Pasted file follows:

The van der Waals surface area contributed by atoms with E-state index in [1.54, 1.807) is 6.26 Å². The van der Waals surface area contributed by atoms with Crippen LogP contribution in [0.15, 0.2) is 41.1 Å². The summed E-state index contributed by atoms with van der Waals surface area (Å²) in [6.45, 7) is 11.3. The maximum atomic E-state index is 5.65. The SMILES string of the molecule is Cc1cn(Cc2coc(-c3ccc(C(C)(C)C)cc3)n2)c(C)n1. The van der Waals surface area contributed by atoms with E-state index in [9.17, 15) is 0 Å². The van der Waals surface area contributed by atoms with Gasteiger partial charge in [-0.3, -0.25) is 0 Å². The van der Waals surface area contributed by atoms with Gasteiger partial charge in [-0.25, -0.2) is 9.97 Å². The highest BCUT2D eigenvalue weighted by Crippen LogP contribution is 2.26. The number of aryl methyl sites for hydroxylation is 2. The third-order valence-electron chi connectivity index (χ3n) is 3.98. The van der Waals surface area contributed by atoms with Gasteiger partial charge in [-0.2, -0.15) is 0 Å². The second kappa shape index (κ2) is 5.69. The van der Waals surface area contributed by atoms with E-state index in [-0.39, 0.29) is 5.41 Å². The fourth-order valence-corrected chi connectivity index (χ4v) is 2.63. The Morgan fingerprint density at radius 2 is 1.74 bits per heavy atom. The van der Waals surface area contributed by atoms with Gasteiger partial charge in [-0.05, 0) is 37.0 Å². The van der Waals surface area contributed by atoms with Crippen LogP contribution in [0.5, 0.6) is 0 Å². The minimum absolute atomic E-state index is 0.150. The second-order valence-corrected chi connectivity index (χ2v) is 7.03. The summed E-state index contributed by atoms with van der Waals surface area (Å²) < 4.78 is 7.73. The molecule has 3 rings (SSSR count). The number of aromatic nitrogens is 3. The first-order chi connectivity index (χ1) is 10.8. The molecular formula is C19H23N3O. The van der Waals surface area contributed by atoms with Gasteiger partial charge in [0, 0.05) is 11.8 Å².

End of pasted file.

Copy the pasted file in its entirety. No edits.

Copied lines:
The van der Waals surface area contributed by atoms with E-state index in [1.54, 1.807) is 6.26 Å². The van der Waals surface area contributed by atoms with Crippen LogP contribution in [0.15, 0.2) is 41.1 Å². The summed E-state index contributed by atoms with van der Waals surface area (Å²) in [6.45, 7) is 11.3. The maximum atomic E-state index is 5.65. The SMILES string of the molecule is Cc1cn(Cc2coc(-c3ccc(C(C)(C)C)cc3)n2)c(C)n1. The van der Waals surface area contributed by atoms with E-state index in [9.17, 15) is 0 Å². The van der Waals surface area contributed by atoms with Gasteiger partial charge in [-0.3, -0.25) is 0 Å². The van der Waals surface area contributed by atoms with Gasteiger partial charge in [-0.25, -0.2) is 9.97 Å². The highest BCUT2D eigenvalue weighted by Crippen LogP contribution is 2.26. The number of aryl methyl sites for hydroxylation is 2. The third-order valence-electron chi connectivity index (χ3n) is 3.98. The van der Waals surface area contributed by atoms with Gasteiger partial charge in [-0.2, -0.15) is 0 Å². The second kappa shape index (κ2) is 5.69. The van der Waals surface area contributed by atoms with E-state index in [-0.39, 0.29) is 5.41 Å². The fourth-order valence-corrected chi connectivity index (χ4v) is 2.63. The Morgan fingerprint density at radius 2 is 1.74 bits per heavy atom. The van der Waals surface area contributed by atoms with Gasteiger partial charge in [-0.05, 0) is 37.0 Å². The van der Waals surface area contributed by atoms with Crippen LogP contribution in [0.5, 0.6) is 0 Å². The minimum absolute atomic E-state index is 0.150. The second-order valence-corrected chi connectivity index (χ2v) is 7.03. The summed E-state index contributed by atoms with van der Waals surface area (Å²) < 4.78 is 7.73. The molecule has 3 rings (SSSR count). The number of aromatic nitrogens is 3. The first-order chi connectivity index (χ1) is 10.8. The molecular formula is C19H23N3O. The van der Waals surface area contributed by atoms with Gasteiger partial charge in [0, 0.05) is 11.8 Å².